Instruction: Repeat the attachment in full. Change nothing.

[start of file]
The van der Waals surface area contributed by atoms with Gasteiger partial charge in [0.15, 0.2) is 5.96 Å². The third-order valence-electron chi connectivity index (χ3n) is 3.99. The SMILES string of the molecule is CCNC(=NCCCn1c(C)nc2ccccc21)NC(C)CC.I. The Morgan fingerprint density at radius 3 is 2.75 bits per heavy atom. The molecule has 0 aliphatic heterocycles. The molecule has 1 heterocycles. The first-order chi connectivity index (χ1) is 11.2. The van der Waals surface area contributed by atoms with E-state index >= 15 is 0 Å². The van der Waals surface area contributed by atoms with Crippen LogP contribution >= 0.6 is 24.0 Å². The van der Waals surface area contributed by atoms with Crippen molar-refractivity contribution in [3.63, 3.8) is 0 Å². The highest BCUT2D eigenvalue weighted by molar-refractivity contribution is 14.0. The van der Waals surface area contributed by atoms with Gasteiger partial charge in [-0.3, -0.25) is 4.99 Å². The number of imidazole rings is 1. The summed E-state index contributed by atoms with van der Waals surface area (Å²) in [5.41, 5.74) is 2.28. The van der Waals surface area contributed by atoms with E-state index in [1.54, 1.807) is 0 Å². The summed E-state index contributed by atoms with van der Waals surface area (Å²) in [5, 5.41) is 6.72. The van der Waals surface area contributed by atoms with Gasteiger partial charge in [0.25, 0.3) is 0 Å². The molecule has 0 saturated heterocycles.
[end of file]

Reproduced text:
The van der Waals surface area contributed by atoms with Gasteiger partial charge in [0.15, 0.2) is 5.96 Å². The third-order valence-electron chi connectivity index (χ3n) is 3.99. The SMILES string of the molecule is CCNC(=NCCCn1c(C)nc2ccccc21)NC(C)CC.I. The Morgan fingerprint density at radius 3 is 2.75 bits per heavy atom. The molecule has 0 aliphatic heterocycles. The molecule has 1 heterocycles. The first-order chi connectivity index (χ1) is 11.2. The van der Waals surface area contributed by atoms with E-state index >= 15 is 0 Å². The van der Waals surface area contributed by atoms with Crippen LogP contribution >= 0.6 is 24.0 Å². The van der Waals surface area contributed by atoms with Crippen molar-refractivity contribution in [3.63, 3.8) is 0 Å². The highest BCUT2D eigenvalue weighted by molar-refractivity contribution is 14.0. The van der Waals surface area contributed by atoms with Gasteiger partial charge in [-0.3, -0.25) is 4.99 Å². The number of imidazole rings is 1. The summed E-state index contributed by atoms with van der Waals surface area (Å²) in [5.41, 5.74) is 2.28. The van der Waals surface area contributed by atoms with E-state index in [1.54, 1.807) is 0 Å². The summed E-state index contributed by atoms with van der Waals surface area (Å²) in [5, 5.41) is 6.72. The van der Waals surface area contributed by atoms with Gasteiger partial charge in [0.25, 0.3) is 0 Å². The molecule has 0 saturated heterocycles.